As much as I love hiking, it always makes me smile when returning to the trailhead to see my car peeking at me through the trees. I had just returned from a short hike on the Kestner Homestead Trail in Olympic National Park after driving for hours through an absolute downpour, which my little Subaru handled like a champ before waiting patiently for me to return from my wander in the trees.
Our winters here in Portland are generally mild, but this fall has packed a bit of a punch at the end. We got a little bit of snow on Thursday a week and a half ago, and thankfully since I have some flexibility with vacation time right now, I was able to take the day off and let our dog Ellie enjoy the snow. But then as so often happens in Portland, we got some freezing rain and suddenly everything is coated in ice and trees and branches started falling all around our old neighborhood. We lost power a few times on Friday but never for too long. While walking Ellie I noticed a tree had fallen on a lovely old Mercedes a couple of streets over, completely crushing the back.
In the wee hours of Saturday morning while we were asleep the power kicked off and we didn’t get it back until that evening. Sadly the house was at its coolest when we lost power since we let it cool down at night, so I piled on extra layers and a hat until we had heat again. The house never got that cold so we weren’t exactly suffering, it was only down to 57 when the electricity returned.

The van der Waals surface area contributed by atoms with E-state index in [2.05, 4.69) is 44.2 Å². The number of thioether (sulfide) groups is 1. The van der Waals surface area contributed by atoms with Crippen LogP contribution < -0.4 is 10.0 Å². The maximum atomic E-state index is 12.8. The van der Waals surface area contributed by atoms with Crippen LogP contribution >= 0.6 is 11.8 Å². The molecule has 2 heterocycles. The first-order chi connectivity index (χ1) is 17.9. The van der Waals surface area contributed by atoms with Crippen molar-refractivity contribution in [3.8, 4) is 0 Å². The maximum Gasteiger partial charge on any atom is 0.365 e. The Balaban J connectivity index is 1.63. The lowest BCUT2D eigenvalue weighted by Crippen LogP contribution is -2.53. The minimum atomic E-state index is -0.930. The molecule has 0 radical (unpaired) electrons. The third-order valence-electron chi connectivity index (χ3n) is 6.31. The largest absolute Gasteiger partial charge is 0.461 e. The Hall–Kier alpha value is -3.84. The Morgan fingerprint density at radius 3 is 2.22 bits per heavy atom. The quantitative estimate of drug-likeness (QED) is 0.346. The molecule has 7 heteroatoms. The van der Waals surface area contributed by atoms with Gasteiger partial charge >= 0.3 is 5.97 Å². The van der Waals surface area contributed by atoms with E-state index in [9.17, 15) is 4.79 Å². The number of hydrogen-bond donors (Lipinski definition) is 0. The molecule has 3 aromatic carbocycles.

This past week we got more snow, not very much but it arrived right before the evening rush hour and made a mess of everything. Fortunately I had also taken that day off but my wife wasn’t so lucky, since the train she was going to take home got shut down when some switches froze, she ended up spending the night at work. It’s going to warm tomorrow and the remaining ice should be gone, which will make a certain dog (and her walker) very happy, even if it takes the snow with it.
That’s enough winter weather for me this year, and winter hasn’t officially started yet!
I became intrigued with the Subaru Outback while in graduate school so when we moved to Oregon and were ready to replace my wife’s car, it was our first choice. It was my wife’s daily driver for fourteen years and I took it on all my hiking trips, near and far. It was always a welcome sight when I arrived back at the end of the trail, in this case the Storm Point Trail in Yellowstone.
Late in its life it got hit a few times, once by someone who ran a red light and twice by people who inexplicably plowed into the back of it. I suppose one sign of how much we loved it is not just that we drove it for so long, and not just that we replaced it with another Subaru, but that we replaced my Honda with a Subaru too.
We bought this model when it first came out and fell in love with the color, which had literally just arrived at the dealer (they hadn’t even had time to take the protective wrapping off). Apparently a lot of other people loved the color too so we ended up seeing them everywhere, including a few nearby in our neighborhood. There are still enough on the road that I frequently get a nice reminder of our dependable little wagon that I took to so many of my favorite places.
The last day of the year got off to a cold but sunny start. I stopped at Rest Lake when I came across this great blue heron sitting beside the frozen channel and then sat listening to the cackling geese and tundra swans in the lake behind it. I couldn’t resist a self-portrait when the rising sun created a perfect shadow of my little Crosstrek on the bank.